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Hamilton--Going Digital - No Pain, No Gain

June 1999
Recently, I had the opportunity to visit a commercial printer that, in many ways, is representative of our industry. It is a privately held firm that was started right after World War II and has grown from being a local printer into a mid-sized firm with a national clientele.

This firm, which shall remain anonymous, faced the digital prepress issue a bit earlier than most commercial printers. But, what is notable about it isn't that the firm put in Macintosh workstations and started outputting its own films. No, it's the approach that management used that is important.

The principals—the president and general manager—knew they needed a technical expert to advise them on the journey into digital workflows. Again, that's not rocket science. However, having brought on a specialist, they did two things that I consider to be the key success factors: They gave him significant control over the technological direction; and they backed him up when that direction caused conflicts with "the way things had always been done."

That's not to say they gave the prepress maven a blank check, but they put in place a structure for reviewing the technology investments that factored in both "hard" data such as ROI, as well as "soft" issues more based on judgments about technological trends. As the maven proved himself, they gave him more leeway.

Support the Prepress Guru
Most important, however, was that once the plan was in place and things started to change, these executives provided the support necessary to enable their prepress guru to implement new workflows to take advantage of the new system. It's one thing to plug in new boxes and send a few jobs through the new workflow. It's quite another to completely re-engineer the workflow and rewrite all the job descriptions so that this new workflow is the only workflow.

In the case of this printer, going digital meant changing the way the typesetting and stripping/platemaking departments interacted. In fact, it meant merging the two into a single prepress department. You'd have thought this guy was trying to change national boundaries. Members of both departments objected because they needed their own space and couldn't possibly work together in the same room. Well, with the backing from the bosses, it's amazing how well typesetters and strippers can work together as a team.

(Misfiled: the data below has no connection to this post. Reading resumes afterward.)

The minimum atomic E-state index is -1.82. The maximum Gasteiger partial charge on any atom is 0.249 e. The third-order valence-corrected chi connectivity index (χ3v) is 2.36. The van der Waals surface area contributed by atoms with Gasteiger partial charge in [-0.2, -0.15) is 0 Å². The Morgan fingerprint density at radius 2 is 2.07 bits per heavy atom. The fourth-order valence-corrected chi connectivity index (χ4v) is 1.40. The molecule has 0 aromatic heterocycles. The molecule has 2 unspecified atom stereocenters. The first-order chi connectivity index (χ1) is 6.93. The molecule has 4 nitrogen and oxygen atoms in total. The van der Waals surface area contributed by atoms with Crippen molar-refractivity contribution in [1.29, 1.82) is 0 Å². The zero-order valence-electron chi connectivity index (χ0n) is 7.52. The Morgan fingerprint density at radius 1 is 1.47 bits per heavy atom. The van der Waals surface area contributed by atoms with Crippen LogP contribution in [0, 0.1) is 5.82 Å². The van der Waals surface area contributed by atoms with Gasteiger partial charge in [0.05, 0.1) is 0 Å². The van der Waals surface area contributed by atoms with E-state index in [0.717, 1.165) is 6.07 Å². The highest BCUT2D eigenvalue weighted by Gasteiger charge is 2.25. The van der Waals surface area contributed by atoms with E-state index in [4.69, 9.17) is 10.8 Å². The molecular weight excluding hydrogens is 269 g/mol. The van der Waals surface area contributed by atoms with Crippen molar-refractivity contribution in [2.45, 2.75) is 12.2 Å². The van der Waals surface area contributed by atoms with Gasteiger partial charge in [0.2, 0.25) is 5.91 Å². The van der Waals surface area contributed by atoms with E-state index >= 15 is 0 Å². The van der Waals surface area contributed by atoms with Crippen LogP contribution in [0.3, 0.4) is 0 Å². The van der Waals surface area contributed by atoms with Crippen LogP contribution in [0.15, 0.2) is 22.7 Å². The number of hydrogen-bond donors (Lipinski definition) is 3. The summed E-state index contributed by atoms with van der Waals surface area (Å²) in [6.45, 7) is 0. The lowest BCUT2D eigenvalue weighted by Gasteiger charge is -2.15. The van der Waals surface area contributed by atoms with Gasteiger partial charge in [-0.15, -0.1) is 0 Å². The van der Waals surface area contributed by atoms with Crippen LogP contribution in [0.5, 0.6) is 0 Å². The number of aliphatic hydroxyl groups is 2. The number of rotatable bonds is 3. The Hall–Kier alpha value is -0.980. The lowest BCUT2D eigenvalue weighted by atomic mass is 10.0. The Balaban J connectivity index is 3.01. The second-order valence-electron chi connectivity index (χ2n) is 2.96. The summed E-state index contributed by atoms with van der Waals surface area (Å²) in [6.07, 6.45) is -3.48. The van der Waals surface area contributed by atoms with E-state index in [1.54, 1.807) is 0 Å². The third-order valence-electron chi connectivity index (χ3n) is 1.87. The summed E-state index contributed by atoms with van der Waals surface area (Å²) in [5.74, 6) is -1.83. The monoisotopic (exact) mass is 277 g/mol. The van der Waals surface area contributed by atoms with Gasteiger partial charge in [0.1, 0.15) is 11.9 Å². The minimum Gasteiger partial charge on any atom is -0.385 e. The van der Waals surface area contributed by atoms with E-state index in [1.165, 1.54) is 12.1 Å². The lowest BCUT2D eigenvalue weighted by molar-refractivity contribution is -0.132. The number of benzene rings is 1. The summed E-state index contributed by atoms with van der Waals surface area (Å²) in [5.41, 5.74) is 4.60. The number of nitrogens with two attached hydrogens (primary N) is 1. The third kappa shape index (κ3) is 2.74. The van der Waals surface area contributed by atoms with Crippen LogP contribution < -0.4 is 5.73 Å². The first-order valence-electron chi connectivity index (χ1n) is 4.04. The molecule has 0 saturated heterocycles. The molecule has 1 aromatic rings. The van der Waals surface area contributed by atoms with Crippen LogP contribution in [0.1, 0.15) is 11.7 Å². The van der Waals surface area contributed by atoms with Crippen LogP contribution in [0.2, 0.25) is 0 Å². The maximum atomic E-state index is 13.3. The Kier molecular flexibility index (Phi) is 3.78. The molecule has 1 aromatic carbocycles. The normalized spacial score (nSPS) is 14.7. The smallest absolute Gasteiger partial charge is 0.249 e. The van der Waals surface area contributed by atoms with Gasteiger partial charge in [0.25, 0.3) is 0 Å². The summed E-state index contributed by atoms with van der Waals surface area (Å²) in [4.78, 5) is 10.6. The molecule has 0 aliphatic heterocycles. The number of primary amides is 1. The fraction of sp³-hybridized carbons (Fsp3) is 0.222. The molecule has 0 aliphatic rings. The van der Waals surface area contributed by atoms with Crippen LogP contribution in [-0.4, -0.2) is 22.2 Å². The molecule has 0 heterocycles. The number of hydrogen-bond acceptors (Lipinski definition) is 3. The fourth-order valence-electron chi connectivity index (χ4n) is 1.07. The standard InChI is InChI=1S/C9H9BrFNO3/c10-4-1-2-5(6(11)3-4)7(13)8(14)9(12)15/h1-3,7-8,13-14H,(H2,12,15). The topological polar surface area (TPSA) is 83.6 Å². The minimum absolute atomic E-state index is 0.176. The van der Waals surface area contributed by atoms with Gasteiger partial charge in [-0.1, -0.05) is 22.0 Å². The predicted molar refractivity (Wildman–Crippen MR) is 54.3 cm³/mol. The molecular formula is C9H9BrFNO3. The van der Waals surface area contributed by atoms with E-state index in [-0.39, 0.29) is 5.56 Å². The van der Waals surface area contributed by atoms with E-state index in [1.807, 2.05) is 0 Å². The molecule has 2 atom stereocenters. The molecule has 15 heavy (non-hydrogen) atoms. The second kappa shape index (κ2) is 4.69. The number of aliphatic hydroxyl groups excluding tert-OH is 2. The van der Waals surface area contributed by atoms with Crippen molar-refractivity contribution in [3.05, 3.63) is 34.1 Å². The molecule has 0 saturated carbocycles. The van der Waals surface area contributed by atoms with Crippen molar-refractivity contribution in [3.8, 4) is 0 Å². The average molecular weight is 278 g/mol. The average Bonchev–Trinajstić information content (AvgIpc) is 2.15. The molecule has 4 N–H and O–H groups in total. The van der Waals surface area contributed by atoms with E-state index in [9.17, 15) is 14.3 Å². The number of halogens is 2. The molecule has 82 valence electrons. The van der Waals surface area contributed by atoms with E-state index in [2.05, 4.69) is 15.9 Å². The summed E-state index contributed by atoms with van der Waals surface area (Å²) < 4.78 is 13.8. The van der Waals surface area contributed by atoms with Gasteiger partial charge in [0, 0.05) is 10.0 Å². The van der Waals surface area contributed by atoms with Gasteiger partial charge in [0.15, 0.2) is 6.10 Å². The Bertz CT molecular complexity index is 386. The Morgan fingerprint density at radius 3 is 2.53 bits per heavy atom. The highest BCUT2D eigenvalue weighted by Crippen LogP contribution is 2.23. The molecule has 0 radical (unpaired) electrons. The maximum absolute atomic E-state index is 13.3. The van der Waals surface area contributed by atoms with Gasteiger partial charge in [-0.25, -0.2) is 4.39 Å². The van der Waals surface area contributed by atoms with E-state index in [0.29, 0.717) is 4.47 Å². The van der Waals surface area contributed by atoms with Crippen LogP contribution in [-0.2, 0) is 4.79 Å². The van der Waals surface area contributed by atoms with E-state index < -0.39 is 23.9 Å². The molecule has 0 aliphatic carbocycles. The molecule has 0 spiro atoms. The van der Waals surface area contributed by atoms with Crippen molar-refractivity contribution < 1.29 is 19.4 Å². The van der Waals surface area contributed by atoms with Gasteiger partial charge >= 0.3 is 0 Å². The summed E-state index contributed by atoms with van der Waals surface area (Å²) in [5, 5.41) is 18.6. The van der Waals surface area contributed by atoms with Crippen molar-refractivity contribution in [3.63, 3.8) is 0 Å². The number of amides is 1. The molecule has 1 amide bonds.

Prepare the Team
Beyond knocking down organizational barriers, jobs had to change to make the transition to digital workflows. Here, the prepress maven did the smart thing and told the strippers they had best prepare for a future that didn't require a light table and razor blades. He laid out the plan and made it clear that their job security depended on transitioning their skill sets to the new tools.

By giving the strippers plenty of warning, the firm was able to give them time to buy into the program—after the initial knee-jerk reaction—so they could learn how to use the new tools. Again, it's one thing to say, "We're going digital and if you don't cooperate, you're fired." It's quite another to explain the firm's long-term goals and then help employees see how they can help achieve them.

Stripping is a perfect example of leveraging existing expertise to move in an entirely new direction. A good stripper knows exactly why the pages need to be stripped head-to-head or the amount of shingling required to bind six eight-page signatures on the saddlestitcher. This is a far more important skill, initially, than the ability to plug pages into an imposition template. As time goes on, strippers need to develop the computer skills, so they can understand more arcane data handling and, more important, the troubleshooting that is required in any digital workflow.

Change Requires Pain
Which brings me to the second point: Pain is a necessary part of the program. If you want to change your operations, you must be ready to suffer for at least part of the journey. This is especially true of software, which is constantly evolving. To gain a competitive edge, you have to be willing to get involved before your competitors do. But that means you are likely to be a guinea pig for the software developers on which we all rely.

Thus, it is up to management to support the change agents—as organizational behavior experts call them—and be willing to see throughput decline for a while before it comes back to previous levels. It may be some time before you're able to significantly improve productivity, quality or both. But if you've done your homework and invested in a technology that shows promise, it will most likely pay off.

The hidden benefit in working with early releases and new software is that your staff gains invaluable skills and knowledge about the workflow and troubleshooting. Only by suffering through a few early test jobs can your desktop people learn to spot potential problems and develop either solutions or workarounds.

Pioneers may end up with arrows in their backs, but they also get to stake out the new territory, which can pay significant dividends in maintaining a successful printing company.

The bottom line is that you've got to bleed in order to lead. zz

—Alex Hamilton

About the Author
Alex Hamilton, a former technical editor with Printing Impressions, is president of Computers & Communications Consulting, which specializes in digital technologies for printing and publishing. He can be reached at (215) 247-3461 or by e-mail at


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